Rural round-up

08/12/2018

Research farm breaks new ground – Nigel Malthus:

Farmers are hearing that Beef + Lamb NZ is “putting your money where our mouth is” as it launches an innovative research partnership.

Chief executive Sam McIvor made the remark at the formal launch of the North Canterbury Future Farm, a 50:50 farming partnership between BLNZ and a company formed by local farmers.

Together they are leasing Lanercost Farm, a 1310ha sheep and beef property in the Leader Valley, north of Cheviot in North Canterbury. . . 

Fantastic velvet and venison prospects excite deer veteran – Annette Scott:

The deer industry is in a good spot and farmers should be happy with how their industry levies are being spent, Deer Farmers’ Association executive member David Morgan says.

Farming deer at Raincliff Station in South Canterbury, Morgan is as excited about the industry now as he was when he came to New Zealand as an 18-year-old on work experience.

Originally from Wales, Morgan has farmed deer all his life and it was that first NZ experience that got him started.

“I saw what could be done with deer and went back home to set up a deer farm and farm deer for venison supply. . . 

Bring on 2019:

Without doubt, 2018 will be remembered as Fonterra’s annus horribilis.

It is not overstating the case to say that the past year has seen a series of failures and fiascos for the dairy co-op.

For the first time, it reported a net loss for the financial year of $196 million. Meanwhile, weaker global dairy prices have forced the co-op to keep lowering its forecast payout from an opening estimate of $7/kgMS in May to $6.25 to $6.50/kgMS . . 

Farmer’s widow fulfils husband’s dying wish to win fight against DOC – Gerald Piddock:

Murray Ward always knew he was right but never lived to see it proven. 

Instead his widow Evelyn is left to savour a bitter victory after an 18 year battle against officialdom over a drainage system that left part of the couple’s Waikato farm under a toxic lake and Murray urging his family from his deathbed to continue the fight.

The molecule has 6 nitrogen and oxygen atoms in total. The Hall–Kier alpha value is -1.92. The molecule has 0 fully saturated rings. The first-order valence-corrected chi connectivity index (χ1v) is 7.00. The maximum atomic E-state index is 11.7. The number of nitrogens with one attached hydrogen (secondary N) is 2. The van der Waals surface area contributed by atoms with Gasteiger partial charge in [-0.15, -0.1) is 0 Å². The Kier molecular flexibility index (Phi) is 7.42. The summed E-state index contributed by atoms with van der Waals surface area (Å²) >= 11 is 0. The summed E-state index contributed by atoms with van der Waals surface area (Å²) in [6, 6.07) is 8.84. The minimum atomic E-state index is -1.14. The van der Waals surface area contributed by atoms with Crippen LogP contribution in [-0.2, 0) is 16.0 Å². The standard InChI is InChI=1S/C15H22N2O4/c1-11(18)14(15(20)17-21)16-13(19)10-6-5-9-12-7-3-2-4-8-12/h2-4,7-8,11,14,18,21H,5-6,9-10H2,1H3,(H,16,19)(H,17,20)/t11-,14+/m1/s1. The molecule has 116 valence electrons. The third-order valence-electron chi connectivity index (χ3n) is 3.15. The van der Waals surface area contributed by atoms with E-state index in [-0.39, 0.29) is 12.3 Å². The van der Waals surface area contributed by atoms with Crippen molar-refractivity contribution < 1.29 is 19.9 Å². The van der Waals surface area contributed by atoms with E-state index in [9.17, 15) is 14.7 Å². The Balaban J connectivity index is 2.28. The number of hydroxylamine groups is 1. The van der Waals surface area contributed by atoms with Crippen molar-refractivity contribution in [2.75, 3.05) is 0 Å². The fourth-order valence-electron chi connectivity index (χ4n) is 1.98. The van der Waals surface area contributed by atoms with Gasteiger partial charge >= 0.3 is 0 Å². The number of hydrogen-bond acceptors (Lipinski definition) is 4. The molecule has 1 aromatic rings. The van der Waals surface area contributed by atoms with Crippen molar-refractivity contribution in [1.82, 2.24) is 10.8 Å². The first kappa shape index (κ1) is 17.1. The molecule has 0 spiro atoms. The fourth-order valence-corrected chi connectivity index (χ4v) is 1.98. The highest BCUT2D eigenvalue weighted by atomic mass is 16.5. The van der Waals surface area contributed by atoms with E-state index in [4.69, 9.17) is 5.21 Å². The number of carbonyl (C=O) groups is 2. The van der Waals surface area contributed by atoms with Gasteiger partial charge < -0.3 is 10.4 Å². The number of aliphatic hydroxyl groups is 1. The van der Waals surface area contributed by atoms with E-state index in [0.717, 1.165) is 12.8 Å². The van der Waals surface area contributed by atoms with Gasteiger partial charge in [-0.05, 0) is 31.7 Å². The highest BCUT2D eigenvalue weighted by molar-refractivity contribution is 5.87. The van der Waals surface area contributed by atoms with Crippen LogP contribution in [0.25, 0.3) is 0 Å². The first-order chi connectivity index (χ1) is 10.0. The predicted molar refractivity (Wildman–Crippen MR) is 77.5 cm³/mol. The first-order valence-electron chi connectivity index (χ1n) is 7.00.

Now Evelyn fears that despite a court victory she may not live to see everything put right. . . 

Government and industry partners release report on biological emissions:

A new report shows many farmers want to take action to reduce emissions, but need more information about what steps they can take.

It also shows if all farmers operated using today’s best practice, we may be able to reduce emissions by up to 10%. Continued funding for research into new, novel technologies will be important for reducing emissions further.

The Biological Emissions Reference Group Report is the culmination of two years of research into the opportunities, costs and barriers to reducing biological emissions in New Zealand’s primary industries. . . 

Raise a glass to dairy emissions intensity progress:

New analysis shows that dairy farmers around the world are making significant progress lowering the greenhouse gas emission intensity of milk production, Federated Farmers climate change spokesperson Andrew Hoggard says.

“It’s clear that while New Zealand dairy farmers must continue their ongoing efforts to boost productivity and reduce their environmental footprint, on the global emissions and food security front the best thing we can do is to help dairy farmers in developing nations get to where we already are,” says Andrew, who owns and runs a dairy farm in the Manawatu. . . 

Farmers Smeared by Smirnoff Over Non-GMO label? – Chris Bennett:

After a day in Kansas corn, Cole Nondorf lay in bed watching evening television’s requisite barrage of commercials when he was jolted him from near-slumber by a 16-second advertisement. He watched as celebrity faces Ted Danson and Jenna Fischer cheerfully pronounced Smirnoff’s base vodka, No. 21, as non-GMO. Adios to GMO grain and welcome to the inference of health—even inside a bottle of booze. Nondorf sat up, looked at his wife, Allison, and muted the television, “Are they joking? Enough. That is enough.”

When Smirnoff kicked off a promotional campaign in October 2018, touting its No. 21 vodka as free from GMO corn, a Kansas farming couple crossed a business Rubicon. The Nondorfs swept Smirnoff products from the shelves of their liquor store after the commercial aired. The result? A wave of support from farm country and beyond.